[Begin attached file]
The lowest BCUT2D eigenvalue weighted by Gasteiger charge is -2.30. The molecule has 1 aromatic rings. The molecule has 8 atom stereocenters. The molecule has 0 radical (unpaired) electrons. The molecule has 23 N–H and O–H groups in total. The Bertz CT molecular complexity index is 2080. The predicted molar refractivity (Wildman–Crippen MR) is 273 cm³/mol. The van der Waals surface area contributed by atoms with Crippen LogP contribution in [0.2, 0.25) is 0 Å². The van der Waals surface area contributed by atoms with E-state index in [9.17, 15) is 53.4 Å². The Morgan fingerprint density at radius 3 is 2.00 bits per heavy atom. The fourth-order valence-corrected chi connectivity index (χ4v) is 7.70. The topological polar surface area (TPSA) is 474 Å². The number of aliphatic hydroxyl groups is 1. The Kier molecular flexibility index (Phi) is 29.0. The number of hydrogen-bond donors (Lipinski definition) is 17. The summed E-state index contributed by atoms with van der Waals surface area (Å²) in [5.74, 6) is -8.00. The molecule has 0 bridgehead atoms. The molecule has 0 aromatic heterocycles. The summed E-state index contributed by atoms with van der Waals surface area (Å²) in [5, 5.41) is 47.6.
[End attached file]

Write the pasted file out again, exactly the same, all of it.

The lowest BCUT2D eigenvalue weighted by Gasteiger charge is -2.30. The molecule has 1 aromatic rings. The molecule has 8 atom stereocenters. The molecule has 0 radical (unpaired) electrons. The molecule has 23 N–H and O–H groups in total. The Bertz CT molecular complexity index is 2080. The predicted molar refractivity (Wildman–Crippen MR) is 273 cm³/mol. The van der Waals surface area contributed by atoms with Crippen LogP contribution in [0.2, 0.25) is 0 Å². The van der Waals surface area contributed by atoms with E-state index in [9.17, 15) is 53.4 Å². The Morgan fingerprint density at radius 3 is 2.00 bits per heavy atom. The fourth-order valence-corrected chi connectivity index (χ4v) is 7.70. The topological polar surface area (TPSA) is 474 Å². The number of aliphatic hydroxyl groups is 1. The Kier molecular flexibility index (Phi) is 29.0. The number of hydrogen-bond donors (Lipinski definition) is 17. The summed E-state index contributed by atoms with van der Waals surface area (Å²) in [5.74, 6) is -8.00. The molecule has 0 bridgehead atoms. The molecule has 0 aromatic heterocycles. The summed E-state index contributed by atoms with van der Waals surface area (Å²) in [5, 5.41) is 47.6.